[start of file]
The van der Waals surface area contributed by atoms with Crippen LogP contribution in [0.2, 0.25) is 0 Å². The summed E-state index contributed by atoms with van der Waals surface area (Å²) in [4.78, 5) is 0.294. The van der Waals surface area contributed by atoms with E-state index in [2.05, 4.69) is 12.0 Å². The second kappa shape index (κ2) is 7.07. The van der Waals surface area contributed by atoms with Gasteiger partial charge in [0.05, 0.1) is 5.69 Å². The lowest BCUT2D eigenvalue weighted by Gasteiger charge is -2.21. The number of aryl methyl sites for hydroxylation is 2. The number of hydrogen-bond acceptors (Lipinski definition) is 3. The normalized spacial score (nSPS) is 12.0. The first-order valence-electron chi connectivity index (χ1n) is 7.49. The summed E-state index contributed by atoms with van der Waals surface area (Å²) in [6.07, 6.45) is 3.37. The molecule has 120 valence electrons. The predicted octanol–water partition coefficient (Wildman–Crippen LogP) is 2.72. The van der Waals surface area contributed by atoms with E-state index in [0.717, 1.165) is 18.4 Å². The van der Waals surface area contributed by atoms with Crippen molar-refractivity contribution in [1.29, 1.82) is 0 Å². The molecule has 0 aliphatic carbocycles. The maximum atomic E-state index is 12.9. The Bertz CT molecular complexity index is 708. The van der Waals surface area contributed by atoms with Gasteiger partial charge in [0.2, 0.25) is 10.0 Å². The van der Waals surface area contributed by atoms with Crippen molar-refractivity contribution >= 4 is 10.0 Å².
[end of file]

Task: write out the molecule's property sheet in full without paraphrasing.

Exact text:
The van der Waals surface area contributed by atoms with Crippen LogP contribution in [0.2, 0.25) is 0 Å². The summed E-state index contributed by atoms with van der Waals surface area (Å²) in [4.78, 5) is 0.294. The van der Waals surface area contributed by atoms with E-state index in [2.05, 4.69) is 12.0 Å². The second kappa shape index (κ2) is 7.07. The van der Waals surface area contributed by atoms with Gasteiger partial charge in [0.05, 0.1) is 5.69 Å². The lowest BCUT2D eigenvalue weighted by Gasteiger charge is -2.21. The number of aryl methyl sites for hydroxylation is 2. The number of hydrogen-bond acceptors (Lipinski definition) is 3. The normalized spacial score (nSPS) is 12.0. The first-order valence-electron chi connectivity index (χ1n) is 7.49. The summed E-state index contributed by atoms with van der Waals surface area (Å²) in [6.07, 6.45) is 3.37. The molecule has 120 valence electrons. The predicted octanol–water partition coefficient (Wildman–Crippen LogP) is 2.72. The van der Waals surface area contributed by atoms with E-state index in [0.717, 1.165) is 18.4 Å². The van der Waals surface area contributed by atoms with Crippen molar-refractivity contribution in [1.29, 1.82) is 0 Å². The molecule has 0 aliphatic carbocycles. The maximum atomic E-state index is 12.9. The Bertz CT molecular complexity index is 708. The van der Waals surface area contributed by atoms with Gasteiger partial charge in [0.2, 0.25) is 10.0 Å². The van der Waals surface area contributed by atoms with Crippen molar-refractivity contribution >= 4 is 10.0 Å².